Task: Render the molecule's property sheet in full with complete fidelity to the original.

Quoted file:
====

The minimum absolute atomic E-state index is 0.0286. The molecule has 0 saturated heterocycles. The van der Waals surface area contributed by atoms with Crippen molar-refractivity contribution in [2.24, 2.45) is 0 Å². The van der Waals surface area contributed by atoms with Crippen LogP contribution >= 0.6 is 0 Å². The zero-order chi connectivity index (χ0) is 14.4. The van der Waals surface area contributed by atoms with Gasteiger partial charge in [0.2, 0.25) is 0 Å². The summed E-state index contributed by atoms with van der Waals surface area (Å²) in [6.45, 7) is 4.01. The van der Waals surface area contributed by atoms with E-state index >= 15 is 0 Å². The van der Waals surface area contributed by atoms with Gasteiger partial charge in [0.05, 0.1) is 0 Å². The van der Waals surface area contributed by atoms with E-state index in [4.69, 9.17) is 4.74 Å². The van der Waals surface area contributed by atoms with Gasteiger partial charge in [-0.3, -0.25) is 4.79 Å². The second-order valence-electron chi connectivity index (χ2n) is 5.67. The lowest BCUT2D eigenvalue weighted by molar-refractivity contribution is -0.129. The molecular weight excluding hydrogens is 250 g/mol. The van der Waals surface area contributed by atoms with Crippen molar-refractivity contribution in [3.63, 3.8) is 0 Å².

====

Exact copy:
The minimum absolute atomic E-state index is 0.0286. The molecule has 0 saturated heterocycles. The van der Waals surface area contributed by atoms with Crippen molar-refractivity contribution in [2.24, 2.45) is 0 Å². The van der Waals surface area contributed by atoms with Crippen LogP contribution >= 0.6 is 0 Å². The zero-order chi connectivity index (χ0) is 14.4. The van der Waals surface area contributed by atoms with Gasteiger partial charge in [0.2, 0.25) is 0 Å². The summed E-state index contributed by atoms with van der Waals surface area (Å²) in [6.45, 7) is 4.01. The van der Waals surface area contributed by atoms with E-state index >= 15 is 0 Å². The van der Waals surface area contributed by atoms with Gasteiger partial charge in [0.05, 0.1) is 0 Å². The van der Waals surface area contributed by atoms with E-state index in [4.69, 9.17) is 4.74 Å². The van der Waals surface area contributed by atoms with Gasteiger partial charge in [-0.3, -0.25) is 4.79 Å². The second-order valence-electron chi connectivity index (χ2n) is 5.67. The lowest BCUT2D eigenvalue weighted by molar-refractivity contribution is -0.129. The molecular weight excluding hydrogens is 250 g/mol. The van der Waals surface area contributed by atoms with Crippen molar-refractivity contribution in [3.63, 3.8) is 0 Å².